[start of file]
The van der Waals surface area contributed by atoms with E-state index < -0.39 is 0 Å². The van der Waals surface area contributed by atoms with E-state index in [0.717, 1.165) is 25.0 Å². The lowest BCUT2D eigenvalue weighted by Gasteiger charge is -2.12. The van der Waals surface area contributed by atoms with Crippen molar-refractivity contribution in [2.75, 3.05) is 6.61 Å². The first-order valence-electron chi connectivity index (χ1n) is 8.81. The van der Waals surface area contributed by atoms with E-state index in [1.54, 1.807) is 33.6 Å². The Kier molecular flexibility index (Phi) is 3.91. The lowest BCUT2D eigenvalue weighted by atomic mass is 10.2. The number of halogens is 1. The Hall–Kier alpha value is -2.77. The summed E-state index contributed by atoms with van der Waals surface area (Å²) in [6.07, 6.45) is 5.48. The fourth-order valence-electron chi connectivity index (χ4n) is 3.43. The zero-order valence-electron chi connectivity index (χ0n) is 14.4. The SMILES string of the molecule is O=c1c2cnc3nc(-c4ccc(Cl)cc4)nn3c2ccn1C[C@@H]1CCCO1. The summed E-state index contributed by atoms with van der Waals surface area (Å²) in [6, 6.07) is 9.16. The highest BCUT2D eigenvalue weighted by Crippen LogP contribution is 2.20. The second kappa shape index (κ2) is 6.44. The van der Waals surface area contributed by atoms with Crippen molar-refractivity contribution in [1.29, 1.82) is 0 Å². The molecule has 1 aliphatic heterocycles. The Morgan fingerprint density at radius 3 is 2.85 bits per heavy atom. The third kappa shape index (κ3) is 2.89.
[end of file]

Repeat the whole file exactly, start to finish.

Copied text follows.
The van der Waals surface area contributed by atoms with E-state index < -0.39 is 0 Å². The van der Waals surface area contributed by atoms with E-state index in [0.717, 1.165) is 25.0 Å². The lowest BCUT2D eigenvalue weighted by Gasteiger charge is -2.12. The van der Waals surface area contributed by atoms with Crippen molar-refractivity contribution in [2.75, 3.05) is 6.61 Å². The first-order valence-electron chi connectivity index (χ1n) is 8.81. The van der Waals surface area contributed by atoms with E-state index in [1.54, 1.807) is 33.6 Å². The Kier molecular flexibility index (Phi) is 3.91. The lowest BCUT2D eigenvalue weighted by atomic mass is 10.2. The number of halogens is 1. The Hall–Kier alpha value is -2.77. The summed E-state index contributed by atoms with van der Waals surface area (Å²) in [6.07, 6.45) is 5.48. The fourth-order valence-electron chi connectivity index (χ4n) is 3.43. The zero-order valence-electron chi connectivity index (χ0n) is 14.4. The SMILES string of the molecule is O=c1c2cnc3nc(-c4ccc(Cl)cc4)nn3c2ccn1C[C@@H]1CCCO1. The summed E-state index contributed by atoms with van der Waals surface area (Å²) in [6, 6.07) is 9.16. The highest BCUT2D eigenvalue weighted by Crippen LogP contribution is 2.20. The second kappa shape index (κ2) is 6.44. The van der Waals surface area contributed by atoms with Crippen molar-refractivity contribution in [1.29, 1.82) is 0 Å². The molecule has 1 aliphatic heterocycles. The Morgan fingerprint density at radius 3 is 2.85 bits per heavy atom. The third kappa shape index (κ3) is 2.89.